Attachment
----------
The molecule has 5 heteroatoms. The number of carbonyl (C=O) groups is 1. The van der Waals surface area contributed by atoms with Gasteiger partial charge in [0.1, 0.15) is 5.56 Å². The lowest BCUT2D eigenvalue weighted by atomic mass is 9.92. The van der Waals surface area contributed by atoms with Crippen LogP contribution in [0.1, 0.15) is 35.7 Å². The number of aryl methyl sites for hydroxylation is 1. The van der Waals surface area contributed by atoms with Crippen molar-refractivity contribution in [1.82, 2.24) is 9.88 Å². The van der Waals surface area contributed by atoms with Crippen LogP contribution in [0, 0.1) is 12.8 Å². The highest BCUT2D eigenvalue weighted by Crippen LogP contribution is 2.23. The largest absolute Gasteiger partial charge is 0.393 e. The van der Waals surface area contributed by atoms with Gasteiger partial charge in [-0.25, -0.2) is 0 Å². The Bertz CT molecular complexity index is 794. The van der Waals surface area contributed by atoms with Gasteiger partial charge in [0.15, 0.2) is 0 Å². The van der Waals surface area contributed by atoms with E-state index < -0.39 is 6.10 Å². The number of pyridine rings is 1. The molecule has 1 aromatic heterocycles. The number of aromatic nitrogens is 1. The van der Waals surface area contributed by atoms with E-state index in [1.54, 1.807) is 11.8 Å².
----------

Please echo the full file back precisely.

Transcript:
The molecule has 5 heteroatoms. The number of carbonyl (C=O) groups is 1. The van der Waals surface area contributed by atoms with Gasteiger partial charge in [0.1, 0.15) is 5.56 Å². The lowest BCUT2D eigenvalue weighted by atomic mass is 9.92. The van der Waals surface area contributed by atoms with Crippen LogP contribution in [0.1, 0.15) is 35.7 Å². The number of aryl methyl sites for hydroxylation is 1. The van der Waals surface area contributed by atoms with Crippen molar-refractivity contribution in [1.82, 2.24) is 9.88 Å². The van der Waals surface area contributed by atoms with Crippen LogP contribution in [0, 0.1) is 12.8 Å². The highest BCUT2D eigenvalue weighted by Crippen LogP contribution is 2.23. The largest absolute Gasteiger partial charge is 0.393 e. The van der Waals surface area contributed by atoms with Gasteiger partial charge in [-0.25, -0.2) is 0 Å². The Bertz CT molecular complexity index is 794. The van der Waals surface area contributed by atoms with Gasteiger partial charge in [0.15, 0.2) is 0 Å². The van der Waals surface area contributed by atoms with E-state index < -0.39 is 6.10 Å². The number of pyridine rings is 1. The molecule has 1 aromatic heterocycles. The number of aromatic nitrogens is 1. The van der Waals surface area contributed by atoms with E-state index in [1.54, 1.807) is 11.8 Å².